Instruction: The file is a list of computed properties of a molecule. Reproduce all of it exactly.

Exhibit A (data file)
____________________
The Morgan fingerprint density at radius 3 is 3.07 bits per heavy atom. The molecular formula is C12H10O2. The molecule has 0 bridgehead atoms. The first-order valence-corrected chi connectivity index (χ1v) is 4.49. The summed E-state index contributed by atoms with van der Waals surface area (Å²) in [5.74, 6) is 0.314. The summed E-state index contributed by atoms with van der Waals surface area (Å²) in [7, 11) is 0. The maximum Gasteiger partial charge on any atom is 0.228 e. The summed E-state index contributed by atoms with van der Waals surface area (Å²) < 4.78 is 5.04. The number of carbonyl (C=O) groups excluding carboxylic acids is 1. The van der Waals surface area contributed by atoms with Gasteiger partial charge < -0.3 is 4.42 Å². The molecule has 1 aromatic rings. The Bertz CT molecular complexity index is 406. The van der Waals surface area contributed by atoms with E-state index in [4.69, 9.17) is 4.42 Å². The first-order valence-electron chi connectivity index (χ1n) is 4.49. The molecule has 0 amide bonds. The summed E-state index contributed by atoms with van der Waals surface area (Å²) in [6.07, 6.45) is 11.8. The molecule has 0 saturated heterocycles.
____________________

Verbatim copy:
The Morgan fingerprint density at radius 3 is 3.07 bits per heavy atom. The molecular formula is C12H10O2. The molecule has 0 bridgehead atoms. The first-order valence-corrected chi connectivity index (χ1v) is 4.49. The summed E-state index contributed by atoms with van der Waals surface area (Å²) in [5.74, 6) is 0.314. The summed E-state index contributed by atoms with van der Waals surface area (Å²) in [7, 11) is 0. The maximum Gasteiger partial charge on any atom is 0.228 e. The summed E-state index contributed by atoms with van der Waals surface area (Å²) < 4.78 is 5.04. The number of carbonyl (C=O) groups excluding carboxylic acids is 1. The van der Waals surface area contributed by atoms with Gasteiger partial charge < -0.3 is 4.42 Å². The molecule has 1 aromatic rings. The Bertz CT molecular complexity index is 406. The van der Waals surface area contributed by atoms with E-state index in [4.69, 9.17) is 4.42 Å². The first-order valence-electron chi connectivity index (χ1n) is 4.49. The molecule has 0 amide bonds. The summed E-state index contributed by atoms with van der Waals surface area (Å²) in [6.07, 6.45) is 11.8. The molecule has 0 saturated heterocycles.